New York -- BULLETIN BULLETIN BULLETIN
In an outbreak of actual news that has caused thousands of veteran political observers here to chew their complimentary reception hors d'oeuvres with renewed thoughtfulness, "H." Ross Perot announced yesterday that the American political system -- only last week it was a corrupt mess -- has fixed itself, and it is no longer necessary for him to be president.
In making this announcement, Perot urged his millions of supporters to "get drunk and throw cutlery."
No, really, he urged them to make up their own minds about whether to support the Democrats or the Republicans, and despite his well-publicized dislike for George Bush, Perot did not indicate his own preference one way or another, except for a subtle veiled reference to "President Scumsucker."
Perot's withdrawal did not come as a big surprise to those of us in the news media, because we had already officially declared his campaign to be in Falter Mode. This is because (a) he was reputed to be having staff problems, (b) his popularity in the polls had been declining, and (c) we were getting tired of the paranoid little ferret.
So our current plan is to write numerous 375,000-word stories about how the Perot withdrawal will affect the presidential race. (Answer: Nobody knows.)
Meanwhile, the new, improved, moderate Democratic Party (motto: "Trust Us, America! We're Wearing Shoes!") wrapped up its convention last night in a mood of soaring euphoria the likes of which the Democrats have not experienced since that glorious and heady historical moment, years ago, when they nominated Michael "The Human Quaalude" Dukakis.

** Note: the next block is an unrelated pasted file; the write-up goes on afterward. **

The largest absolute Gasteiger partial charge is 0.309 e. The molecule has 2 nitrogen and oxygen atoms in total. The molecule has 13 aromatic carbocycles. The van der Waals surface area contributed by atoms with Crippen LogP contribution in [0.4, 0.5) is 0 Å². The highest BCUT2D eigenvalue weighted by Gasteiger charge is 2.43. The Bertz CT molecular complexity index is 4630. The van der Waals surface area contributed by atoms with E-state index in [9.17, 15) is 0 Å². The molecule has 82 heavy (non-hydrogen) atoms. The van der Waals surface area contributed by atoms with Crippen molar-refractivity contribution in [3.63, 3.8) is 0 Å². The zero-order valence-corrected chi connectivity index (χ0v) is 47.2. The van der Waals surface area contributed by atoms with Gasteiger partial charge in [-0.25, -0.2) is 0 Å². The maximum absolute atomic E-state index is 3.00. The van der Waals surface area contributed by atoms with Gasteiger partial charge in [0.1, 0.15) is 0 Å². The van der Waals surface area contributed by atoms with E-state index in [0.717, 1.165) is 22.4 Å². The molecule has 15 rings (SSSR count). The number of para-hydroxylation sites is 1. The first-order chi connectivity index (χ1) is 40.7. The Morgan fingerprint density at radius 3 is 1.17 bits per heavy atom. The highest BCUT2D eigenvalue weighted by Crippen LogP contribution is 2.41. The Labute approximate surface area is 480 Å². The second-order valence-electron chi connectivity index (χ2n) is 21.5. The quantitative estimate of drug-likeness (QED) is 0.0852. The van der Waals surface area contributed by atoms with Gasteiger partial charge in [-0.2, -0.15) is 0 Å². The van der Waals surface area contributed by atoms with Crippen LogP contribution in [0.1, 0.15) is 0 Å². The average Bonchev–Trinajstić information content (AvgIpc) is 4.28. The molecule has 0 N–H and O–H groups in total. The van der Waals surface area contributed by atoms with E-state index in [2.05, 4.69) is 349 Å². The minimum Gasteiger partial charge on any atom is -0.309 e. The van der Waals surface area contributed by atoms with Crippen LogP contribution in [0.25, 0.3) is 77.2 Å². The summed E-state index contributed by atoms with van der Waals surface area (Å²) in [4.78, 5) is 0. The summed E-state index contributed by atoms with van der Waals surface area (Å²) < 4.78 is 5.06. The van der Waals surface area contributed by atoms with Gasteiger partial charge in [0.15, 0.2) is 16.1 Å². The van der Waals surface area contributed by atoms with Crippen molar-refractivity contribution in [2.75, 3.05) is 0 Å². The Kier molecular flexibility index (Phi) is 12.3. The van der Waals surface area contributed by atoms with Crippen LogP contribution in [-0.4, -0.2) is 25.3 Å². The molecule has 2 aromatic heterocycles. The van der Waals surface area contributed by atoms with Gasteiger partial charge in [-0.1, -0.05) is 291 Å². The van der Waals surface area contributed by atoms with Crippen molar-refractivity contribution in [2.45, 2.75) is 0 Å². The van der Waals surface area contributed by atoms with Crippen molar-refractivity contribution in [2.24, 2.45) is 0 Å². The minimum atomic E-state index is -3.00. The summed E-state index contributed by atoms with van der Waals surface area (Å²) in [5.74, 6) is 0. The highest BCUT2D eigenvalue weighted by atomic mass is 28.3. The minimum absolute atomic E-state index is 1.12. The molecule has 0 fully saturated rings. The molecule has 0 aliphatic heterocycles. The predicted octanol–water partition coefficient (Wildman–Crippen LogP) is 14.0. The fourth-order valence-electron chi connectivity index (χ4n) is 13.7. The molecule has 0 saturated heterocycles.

So maybe the Democrats should not get too excited yet. Bill Clinton might be leading the polls right now, but even as you read these words, the Bush campaign is preparing to win back the hearts and minds of the American people with a campaign that will reflect the fundamental values and principles for which the Republican Party stands. That's right: The Republicans are going to claim that Clinton pardoned Willie Horton.
No, I'm kidding again. I'm sure that the Republicans will run a tough but fair campaign based primarily on trying to link Clinton to discredited liberal policies of the past, by which I mean bimbos. (Or possibly "bimboes.")
But for the moment, the Democrats are riding high, and it was hard not to be impressed last night in Madison Square Garden when the throng of ecstatic delegates cheered wildly as their dynamic young standard-bearers and families gathered on the podium: Al and "Tipper" Gore with their four children, Karenna, Kristin, Sarah and Albert III; and Bill and Hillary Clinton with their three children, Chelsea, Tiffany and Courtney.
Tiffany and Courtney were added to the Clinton family just this week to provide additional Family Values. These people want to win BAD.
Speaking of Family Values, I went down to Greenwich Village to watch a protest demonstration by a group of people who wish to legalize marijuana.
There was a nice crowd on hand, the kind of crowd where a conservative dresser would be a person with only one ring in his nose. They had musicians and speeches and a 6-foot replica of a marijuana joint. They also were consuming what appeared to be actual marijuana.
Several dozen police officers were standing nearby, so I asked one of them about the local drug laws.
"Are these people allowed to smoke marijuana?" I asked.
"No," he answered, "not at all. And if we catch anybody, we'll enforce the law."
Then he continued to stand there, looking alert, while clouds of smoke drifted past where we were standing. Needless to say, I did not inhale.